1. Fabio Jakobsen misses the Deceuninck - Quick-Step steam train to the finish line...
Into the final kilometres, the astutely-placed roundabout at 3km to go safely navigated, the bunch started blowing to bits in the wind, Deceuninck - Quick-Step driving a pace so fast that it looked like their green jersey Fabio Jakobsen couldn't keep up.
Panning down the line of riders from the mass of blue on the front, eventually the Dutchman could be spotted, who then began trying to force his way back up before the pace became too much and he blew, shaking his head as the Deceuninck - Quick-Step train trundled on towards the finish line.
Having taken the intermediate sprint in the closing kilometres, Jakobsen still managed to extend his lead in the points classification, but the stage win was out of his grasp. It was left to the Deceuninck - Quick-Step lead-out sans sprinter, Alpecin-Fenix, and an ominously-lurking Matteo Trentin...
2. ...but no matter, up steps Florian Sénéchal
...And if it had been any other team in this situation, it would have been a disaster, but Deceuninck - Quick-Step is no ordinary team.
It looked as if things were set up for Matteo Trentin to quickly take redemption after his fourth-place on stage 12 as he sat behind Alpecin-Fenix's Sacha Modolo, biding his time, and soon it was just between him and Florian Sénéchal for the stage 13 victory.
Unfortunately for the Italian, it was the Frenchman who won the stage in place of Jakobsen, a rare opportunity for the 28-year-old who's taken only two other victories in his career.
That's now three Vuelta stages for the Belgian team, who also took five at the Tour de France. Although their stage haul stopped at stage 13 at the French Grand Tour it would be unwise to bet against them taking more over the remainder of the racing in Spain.
3. Arnaud Démare is nowhere to be seen
With Jasper Philipsen departed from the race, it was thought the responsibility of providing competition in the sprint finishes would be left to the likes of French sprinter Arnaud Démare, the Frenchman desperate for a win this Vuelta.
He didn't seem too stressed speaking after stage 12, saying he still had stages to take a victory, but with stage 13 come and gone and the Groupama-FDJ rider nowhere near the business end in the final kilometres.
It had looked as if Démare was on an upward tick after dominating the 2020 Giro d'Italia but after a number of victories at smaller races in 2021, not delivering at the Vuelta is unlikely to persuade team selectors to take him back to the Tour de France anytime soon. If he is to prove himself, the number of opportunities left for the sprinters this race is vanishing fast.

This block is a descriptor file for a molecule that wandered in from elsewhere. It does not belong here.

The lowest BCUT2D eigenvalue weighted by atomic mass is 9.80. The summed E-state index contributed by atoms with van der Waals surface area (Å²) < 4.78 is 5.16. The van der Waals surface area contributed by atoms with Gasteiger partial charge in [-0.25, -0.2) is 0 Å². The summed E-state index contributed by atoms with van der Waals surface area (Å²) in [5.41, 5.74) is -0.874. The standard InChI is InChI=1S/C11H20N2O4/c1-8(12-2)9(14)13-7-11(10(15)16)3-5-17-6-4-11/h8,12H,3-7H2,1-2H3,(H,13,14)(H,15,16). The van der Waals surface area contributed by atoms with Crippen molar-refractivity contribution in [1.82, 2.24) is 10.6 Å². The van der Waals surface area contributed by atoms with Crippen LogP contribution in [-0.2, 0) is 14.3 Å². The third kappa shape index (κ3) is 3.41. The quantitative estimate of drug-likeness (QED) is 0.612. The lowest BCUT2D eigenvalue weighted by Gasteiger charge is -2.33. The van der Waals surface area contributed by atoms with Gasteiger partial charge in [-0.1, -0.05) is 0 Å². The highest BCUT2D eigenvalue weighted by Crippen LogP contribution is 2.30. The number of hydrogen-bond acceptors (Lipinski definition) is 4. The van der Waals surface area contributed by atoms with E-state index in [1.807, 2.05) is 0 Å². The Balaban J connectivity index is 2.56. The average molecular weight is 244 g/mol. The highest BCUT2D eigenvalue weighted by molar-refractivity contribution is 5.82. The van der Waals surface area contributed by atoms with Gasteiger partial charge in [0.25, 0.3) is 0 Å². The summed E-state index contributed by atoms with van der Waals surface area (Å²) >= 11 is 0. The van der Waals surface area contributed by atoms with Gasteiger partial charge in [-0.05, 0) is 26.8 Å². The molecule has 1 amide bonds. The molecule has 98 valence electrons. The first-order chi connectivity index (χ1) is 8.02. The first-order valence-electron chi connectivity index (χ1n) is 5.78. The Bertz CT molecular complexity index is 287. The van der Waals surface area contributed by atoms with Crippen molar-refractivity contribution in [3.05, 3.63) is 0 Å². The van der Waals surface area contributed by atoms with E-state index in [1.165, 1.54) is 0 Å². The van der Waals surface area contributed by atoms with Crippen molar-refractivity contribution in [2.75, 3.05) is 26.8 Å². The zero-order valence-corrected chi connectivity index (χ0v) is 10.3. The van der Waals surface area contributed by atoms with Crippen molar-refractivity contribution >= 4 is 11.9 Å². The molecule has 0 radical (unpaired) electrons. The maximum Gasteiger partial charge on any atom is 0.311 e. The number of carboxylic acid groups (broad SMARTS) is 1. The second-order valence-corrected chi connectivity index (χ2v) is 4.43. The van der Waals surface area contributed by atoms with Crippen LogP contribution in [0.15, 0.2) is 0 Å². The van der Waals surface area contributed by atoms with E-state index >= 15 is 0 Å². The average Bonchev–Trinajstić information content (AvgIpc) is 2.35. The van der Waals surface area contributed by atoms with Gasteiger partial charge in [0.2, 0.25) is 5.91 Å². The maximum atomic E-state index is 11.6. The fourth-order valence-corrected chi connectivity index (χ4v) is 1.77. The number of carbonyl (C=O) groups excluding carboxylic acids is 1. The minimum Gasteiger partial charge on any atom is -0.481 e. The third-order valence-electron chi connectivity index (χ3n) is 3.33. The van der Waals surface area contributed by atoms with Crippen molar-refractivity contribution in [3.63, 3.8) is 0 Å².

4. Sponsors of Spanish ProTeams are certainly getting their money's worth
For the fourth stage this Vuelta, the three Spanish ProTeams - Burgos-BH, Euskaltel-Euskadi and Caja Rural - Seguros RGA were the only three teams present in the breakaway, and it could have been five this race had Caja Rural managed to make it into the day's move on stage four, their vacant space taken up by another Burgos-BH rider with a habit for self-flagellation.
Diego Rubio, Luis Ángel Maté and Álvaro Cuadros were the chosen ones today, attacking from the off and staying off the front over the next 170km.
It's getting to the point where when you tune into the Spanish Grand Tour after lunchtime it would be more of a shock if a break didn't solely consist of these three teams.
What is for certain is they're getting their money's worth for their sponsors. Today, with very little action to come by before the manic sprint finish, it was a blessing to have this trio up the road, at the very least so the TV director had a choice of camera shots other than the peloton.
So, visit Burgos, buy a BH bike, sign up with Euskaltel for your internet, support the Basque Country (you figure out how to do that), bank with Caja Rural and get your insurance from Seguros RGA. At least that's the message being beamed into the retinas of Spaniards up and down the country tuning into their race, and all thanks to the three plucky individuals up the road on stage 13.
5. After a day off, things get serious for the GC riders
Nicolas Roche correctly predicted on Eurosport after stage 12 that the proceeding stage 13 would be a day off for the peloton, the effect of tough racing that day and testing mountain stages on the other side of the pan-flat 13th day of racing.
Stage 14 first tackles the category one ascent of Alto Collado de Ballesteros at the midway point before a bumpy interlude leading up to the 14.4km-long, 6.3 per cent average gradient summit finish atop Pico Villuercas.
Then, stage 15 presents two category one climbs, a category two and a category three to test the legs for the second consecutive day.
The hope is this weekend of mountains will kick the GC race into life before the third and final week. The main question - can anyone topple (apart from his own challenge of staying upright) the imperious-looking Primož Roglič?
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Hi. I'm Cycling Weekly's Weekend Editor. I like writing offbeat features and eating too much bread when working out on the road at bike races.
Before joining Cycling Weekly I worked at The Tab and I've also written for Vice, Time Out, and worked freelance for The Telegraph (I know, but I needed the money at the time so let me live).
I also worked for ITV Cycling between 2011-2018 on their Tour de France and Vuelta a España coverage. Sometimes I'd be helping the producers make the programme and other times I'd be getting the lunches. Just in case you were wondering - Phil Liggett and Paul Sherwen had the same ham sandwich every day, it was great.
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